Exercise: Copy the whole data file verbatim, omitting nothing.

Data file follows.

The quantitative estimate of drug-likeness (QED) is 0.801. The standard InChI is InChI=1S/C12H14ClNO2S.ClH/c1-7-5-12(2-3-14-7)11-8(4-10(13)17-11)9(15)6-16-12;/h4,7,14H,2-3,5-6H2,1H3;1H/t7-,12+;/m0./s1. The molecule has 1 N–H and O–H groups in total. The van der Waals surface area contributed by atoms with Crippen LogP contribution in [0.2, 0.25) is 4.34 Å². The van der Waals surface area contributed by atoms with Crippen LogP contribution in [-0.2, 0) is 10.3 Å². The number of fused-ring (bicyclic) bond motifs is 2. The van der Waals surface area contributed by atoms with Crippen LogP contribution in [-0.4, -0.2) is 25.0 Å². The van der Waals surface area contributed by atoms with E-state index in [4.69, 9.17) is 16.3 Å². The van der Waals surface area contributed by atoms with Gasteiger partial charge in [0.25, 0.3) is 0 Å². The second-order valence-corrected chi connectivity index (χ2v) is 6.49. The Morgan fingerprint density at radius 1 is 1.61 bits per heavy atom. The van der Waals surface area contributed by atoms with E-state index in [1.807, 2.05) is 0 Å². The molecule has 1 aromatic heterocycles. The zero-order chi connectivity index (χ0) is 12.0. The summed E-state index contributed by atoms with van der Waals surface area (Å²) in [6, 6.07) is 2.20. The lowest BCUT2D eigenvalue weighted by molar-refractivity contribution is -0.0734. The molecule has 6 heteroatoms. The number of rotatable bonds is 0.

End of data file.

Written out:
The quantitative estimate of drug-likeness (QED) is 0.801. The standard InChI is InChI=1S/C12H14ClNO2S.ClH/c1-7-5-12(2-3-14-7)11-8(4-10(13)17-11)9(15)6-16-12;/h4,7,14H,2-3,5-6H2,1H3;1H/t7-,12+;/m0./s1. The molecule has 1 N–H and O–H groups in total. The van der Waals surface area contributed by atoms with Crippen LogP contribution in [0.2, 0.25) is 4.34 Å². The van der Waals surface area contributed by atoms with Crippen LogP contribution in [-0.2, 0) is 10.3 Å². The number of fused-ring (bicyclic) bond motifs is 2. The van der Waals surface area contributed by atoms with Crippen LogP contribution in [-0.4, -0.2) is 25.0 Å². The van der Waals surface area contributed by atoms with E-state index in [4.69, 9.17) is 16.3 Å². The van der Waals surface area contributed by atoms with Gasteiger partial charge in [0.25, 0.3) is 0 Å². The second-order valence-corrected chi connectivity index (χ2v) is 6.49. The Morgan fingerprint density at radius 1 is 1.61 bits per heavy atom. The van der Waals surface area contributed by atoms with E-state index in [1.807, 2.05) is 0 Å². The molecule has 1 aromatic heterocycles. The zero-order chi connectivity index (χ0) is 12.0. The summed E-state index contributed by atoms with van der Waals surface area (Å²) in [6, 6.07) is 2.20. The lowest BCUT2D eigenvalue weighted by molar-refractivity contribution is -0.0734. The molecule has 6 heteroatoms. The number of rotatable bonds is 0.